Earlier this month, Furchner broke her silence and delivered unexpected final remarks.
She said she was sorry for what had happened, she regretted that she had been at Stutthof at the time and that she had nothing left to say. Previously, Furchner had attended but remained silent throughout 14 months of court hearings.
Holocaust survivors and their representatives had begged Furchner to speak up during the trial, according to German media reports.
German tabloid Bild dubbed Furchner the ‘secretary of evil,’ a reference to ‘the banality of evil,’ a phrase famously introduced by Jewish philosopher Hannah Arendt in 1963 when reporting on the trial against Adolf Eichmann, one of the primary organizers of the Holocaust .
Furchner had skipped the start of her trial by leaving her home in a taxi on the morning it was due to start in September 2021. She spent five days in custody but was later released from detention. The court later explained that because of the woman’s age and condition, she had not been expected to “actively evade the trial.”
More than 60,000 people died in the camp near Gdansk, in today’s Poland, according to the United States Holocaust Memorial Museum website — many by lethal injection and in the camp’s gas chamber, others from disease or starvation.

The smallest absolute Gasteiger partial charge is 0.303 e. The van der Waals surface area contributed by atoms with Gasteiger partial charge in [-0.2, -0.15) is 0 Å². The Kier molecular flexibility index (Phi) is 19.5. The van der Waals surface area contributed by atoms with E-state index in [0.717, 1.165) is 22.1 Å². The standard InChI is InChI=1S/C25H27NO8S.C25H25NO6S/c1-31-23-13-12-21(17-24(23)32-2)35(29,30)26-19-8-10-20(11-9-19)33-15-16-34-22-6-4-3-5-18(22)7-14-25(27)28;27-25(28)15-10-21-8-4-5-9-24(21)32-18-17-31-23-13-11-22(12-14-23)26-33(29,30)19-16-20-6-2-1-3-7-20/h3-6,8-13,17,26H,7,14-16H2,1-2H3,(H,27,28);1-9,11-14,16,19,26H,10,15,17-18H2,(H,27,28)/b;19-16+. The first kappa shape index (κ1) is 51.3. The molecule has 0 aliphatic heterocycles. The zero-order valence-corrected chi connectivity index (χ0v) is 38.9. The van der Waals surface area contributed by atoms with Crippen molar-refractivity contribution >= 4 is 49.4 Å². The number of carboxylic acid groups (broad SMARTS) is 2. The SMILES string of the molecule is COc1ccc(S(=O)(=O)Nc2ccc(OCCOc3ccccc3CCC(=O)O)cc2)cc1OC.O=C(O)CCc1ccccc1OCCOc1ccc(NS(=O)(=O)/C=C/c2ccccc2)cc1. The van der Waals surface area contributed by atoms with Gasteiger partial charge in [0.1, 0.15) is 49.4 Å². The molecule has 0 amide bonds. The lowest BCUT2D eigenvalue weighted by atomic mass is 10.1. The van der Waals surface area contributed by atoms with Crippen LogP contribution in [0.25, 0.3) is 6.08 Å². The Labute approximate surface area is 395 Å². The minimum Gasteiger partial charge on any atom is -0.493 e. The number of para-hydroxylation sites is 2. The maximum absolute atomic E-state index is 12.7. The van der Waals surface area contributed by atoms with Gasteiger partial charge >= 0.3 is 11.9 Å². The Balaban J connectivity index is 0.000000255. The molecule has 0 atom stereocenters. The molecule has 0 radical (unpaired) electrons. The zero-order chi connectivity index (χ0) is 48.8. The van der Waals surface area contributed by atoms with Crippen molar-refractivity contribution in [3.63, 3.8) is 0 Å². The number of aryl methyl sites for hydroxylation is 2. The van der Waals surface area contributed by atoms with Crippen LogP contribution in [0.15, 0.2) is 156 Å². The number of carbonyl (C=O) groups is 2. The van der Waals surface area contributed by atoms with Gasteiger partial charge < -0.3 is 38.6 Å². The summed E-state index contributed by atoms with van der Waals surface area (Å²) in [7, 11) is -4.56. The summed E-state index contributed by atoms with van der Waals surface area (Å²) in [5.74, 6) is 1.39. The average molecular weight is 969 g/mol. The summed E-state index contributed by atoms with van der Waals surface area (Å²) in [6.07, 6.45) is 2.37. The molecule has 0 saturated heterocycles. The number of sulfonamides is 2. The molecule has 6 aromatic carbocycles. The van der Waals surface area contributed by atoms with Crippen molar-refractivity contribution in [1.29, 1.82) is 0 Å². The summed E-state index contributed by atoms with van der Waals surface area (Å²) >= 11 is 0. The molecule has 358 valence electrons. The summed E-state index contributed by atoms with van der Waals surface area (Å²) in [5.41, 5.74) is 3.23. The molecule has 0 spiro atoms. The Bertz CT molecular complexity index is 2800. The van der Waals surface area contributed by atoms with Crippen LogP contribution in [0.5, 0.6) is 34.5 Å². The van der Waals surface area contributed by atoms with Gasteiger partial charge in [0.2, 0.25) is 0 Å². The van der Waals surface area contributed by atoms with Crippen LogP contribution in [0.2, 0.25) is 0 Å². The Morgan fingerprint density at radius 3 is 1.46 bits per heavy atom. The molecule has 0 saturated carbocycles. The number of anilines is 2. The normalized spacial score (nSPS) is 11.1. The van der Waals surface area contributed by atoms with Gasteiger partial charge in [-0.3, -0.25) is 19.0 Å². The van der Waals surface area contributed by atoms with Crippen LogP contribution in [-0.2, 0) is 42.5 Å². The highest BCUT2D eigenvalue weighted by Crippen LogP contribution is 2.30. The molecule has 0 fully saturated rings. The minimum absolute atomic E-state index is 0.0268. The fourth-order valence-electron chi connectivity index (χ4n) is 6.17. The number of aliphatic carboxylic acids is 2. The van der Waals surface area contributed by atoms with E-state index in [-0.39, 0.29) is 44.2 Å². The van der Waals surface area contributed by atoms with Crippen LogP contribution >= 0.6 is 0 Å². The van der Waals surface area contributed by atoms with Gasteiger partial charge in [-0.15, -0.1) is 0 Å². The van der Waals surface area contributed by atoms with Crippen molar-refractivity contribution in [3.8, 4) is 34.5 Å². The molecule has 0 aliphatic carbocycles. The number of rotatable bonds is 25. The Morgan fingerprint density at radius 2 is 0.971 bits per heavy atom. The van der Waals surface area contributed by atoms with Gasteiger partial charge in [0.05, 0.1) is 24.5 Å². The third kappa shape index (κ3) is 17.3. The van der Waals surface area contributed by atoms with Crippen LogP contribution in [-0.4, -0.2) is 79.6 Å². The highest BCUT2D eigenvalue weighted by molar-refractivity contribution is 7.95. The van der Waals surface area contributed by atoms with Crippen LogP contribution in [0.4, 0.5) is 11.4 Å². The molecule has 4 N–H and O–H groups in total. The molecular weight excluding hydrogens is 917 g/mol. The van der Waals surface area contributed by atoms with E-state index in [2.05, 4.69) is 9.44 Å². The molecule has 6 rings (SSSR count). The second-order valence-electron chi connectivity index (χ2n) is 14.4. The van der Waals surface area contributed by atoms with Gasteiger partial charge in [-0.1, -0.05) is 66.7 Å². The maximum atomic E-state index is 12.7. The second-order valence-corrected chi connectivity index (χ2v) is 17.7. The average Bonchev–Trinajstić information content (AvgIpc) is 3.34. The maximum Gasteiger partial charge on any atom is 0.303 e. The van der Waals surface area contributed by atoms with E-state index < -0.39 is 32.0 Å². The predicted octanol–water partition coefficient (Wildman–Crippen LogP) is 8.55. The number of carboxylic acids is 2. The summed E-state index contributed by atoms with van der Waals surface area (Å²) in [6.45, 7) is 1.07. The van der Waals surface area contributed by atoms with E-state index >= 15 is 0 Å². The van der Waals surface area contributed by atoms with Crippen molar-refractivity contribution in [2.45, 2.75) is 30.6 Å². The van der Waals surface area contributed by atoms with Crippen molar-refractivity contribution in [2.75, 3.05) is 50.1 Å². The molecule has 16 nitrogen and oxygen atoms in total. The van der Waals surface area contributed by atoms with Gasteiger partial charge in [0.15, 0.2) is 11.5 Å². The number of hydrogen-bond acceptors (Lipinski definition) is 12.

Among them were Jews, political prisoners, accused criminals, people suspected of homosexual activity, and Jehovah’s Witnesses.
Furchner’s trial is not the first time that people who were not directly involved in killings in concentration camps have been found guilty of aiding and abetting murder.
Oskar Gröning, who worked as an accountant in Auschwitz, and John Demjanjuk, who worked as a guard at Sobibor, were both found guilty of accessory to murder in German courts in previous years.
But the trial against Furchner could be the last of its kind, as accused Nazi war criminals get older and suffer ill health.
Andy Eckardt reported from Mainz, Germany, and Marie Brockling reported from Hong Kong.